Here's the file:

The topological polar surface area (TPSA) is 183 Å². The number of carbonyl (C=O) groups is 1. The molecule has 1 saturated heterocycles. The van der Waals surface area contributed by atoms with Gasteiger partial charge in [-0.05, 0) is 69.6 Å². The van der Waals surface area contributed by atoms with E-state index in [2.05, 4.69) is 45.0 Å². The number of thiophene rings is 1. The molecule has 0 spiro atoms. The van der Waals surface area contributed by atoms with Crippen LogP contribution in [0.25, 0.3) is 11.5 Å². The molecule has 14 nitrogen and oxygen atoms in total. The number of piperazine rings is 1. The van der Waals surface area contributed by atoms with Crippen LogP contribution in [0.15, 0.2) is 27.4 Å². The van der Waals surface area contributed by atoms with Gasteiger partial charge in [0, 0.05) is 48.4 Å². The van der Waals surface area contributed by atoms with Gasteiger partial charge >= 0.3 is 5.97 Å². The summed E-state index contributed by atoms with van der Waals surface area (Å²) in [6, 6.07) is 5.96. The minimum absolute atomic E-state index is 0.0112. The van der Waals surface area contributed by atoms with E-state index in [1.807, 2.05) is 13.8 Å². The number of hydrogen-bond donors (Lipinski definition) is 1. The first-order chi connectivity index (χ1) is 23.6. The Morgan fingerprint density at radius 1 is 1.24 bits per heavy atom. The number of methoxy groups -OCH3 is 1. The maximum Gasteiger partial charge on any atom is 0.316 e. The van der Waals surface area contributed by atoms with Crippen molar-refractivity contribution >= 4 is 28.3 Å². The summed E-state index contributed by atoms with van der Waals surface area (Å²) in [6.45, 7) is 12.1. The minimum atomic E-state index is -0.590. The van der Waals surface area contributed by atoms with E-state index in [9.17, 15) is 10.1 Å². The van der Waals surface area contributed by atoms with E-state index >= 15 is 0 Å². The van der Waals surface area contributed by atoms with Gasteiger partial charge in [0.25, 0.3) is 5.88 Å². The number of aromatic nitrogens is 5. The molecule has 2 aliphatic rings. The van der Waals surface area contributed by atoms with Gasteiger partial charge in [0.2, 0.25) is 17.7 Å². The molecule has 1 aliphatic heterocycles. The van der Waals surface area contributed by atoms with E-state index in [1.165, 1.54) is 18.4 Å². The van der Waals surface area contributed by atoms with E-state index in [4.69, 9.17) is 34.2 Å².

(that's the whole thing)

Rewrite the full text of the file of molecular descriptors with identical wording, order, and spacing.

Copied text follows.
The topological polar surface area (TPSA) is 183 Å². The number of carbonyl (C=O) groups is 1. The molecule has 1 saturated heterocycles. The van der Waals surface area contributed by atoms with Gasteiger partial charge in [-0.05, 0) is 69.6 Å². The van der Waals surface area contributed by atoms with E-state index in [2.05, 4.69) is 45.0 Å². The number of thiophene rings is 1. The molecule has 0 spiro atoms. The van der Waals surface area contributed by atoms with Crippen LogP contribution in [0.25, 0.3) is 11.5 Å². The molecule has 14 nitrogen and oxygen atoms in total. The number of piperazine rings is 1. The van der Waals surface area contributed by atoms with Crippen LogP contribution in [0.15, 0.2) is 27.4 Å². The van der Waals surface area contributed by atoms with Gasteiger partial charge in [0, 0.05) is 48.4 Å². The van der Waals surface area contributed by atoms with Gasteiger partial charge >= 0.3 is 5.97 Å². The summed E-state index contributed by atoms with van der Waals surface area (Å²) in [6, 6.07) is 5.96. The minimum absolute atomic E-state index is 0.0112. The van der Waals surface area contributed by atoms with E-state index in [1.807, 2.05) is 13.8 Å². The number of hydrogen-bond donors (Lipinski definition) is 1. The first-order chi connectivity index (χ1) is 23.6. The Morgan fingerprint density at radius 1 is 1.24 bits per heavy atom. The number of methoxy groups -OCH3 is 1. The maximum Gasteiger partial charge on any atom is 0.316 e. The van der Waals surface area contributed by atoms with Crippen molar-refractivity contribution >= 4 is 28.3 Å². The summed E-state index contributed by atoms with van der Waals surface area (Å²) in [6.45, 7) is 12.1. The minimum atomic E-state index is -0.590. The van der Waals surface area contributed by atoms with E-state index in [9.17, 15) is 10.1 Å². The van der Waals surface area contributed by atoms with E-state index >= 15 is 0 Å². The van der Waals surface area contributed by atoms with Gasteiger partial charge in [0.25, 0.3) is 5.88 Å². The number of aromatic nitrogens is 5. The molecule has 2 aliphatic rings. The van der Waals surface area contributed by atoms with Gasteiger partial charge in [0.2, 0.25) is 17.7 Å². The molecule has 1 aliphatic heterocycles. The van der Waals surface area contributed by atoms with E-state index in [1.165, 1.54) is 18.4 Å². The van der Waals surface area contributed by atoms with E-state index in [4.69, 9.17) is 34.2 Å².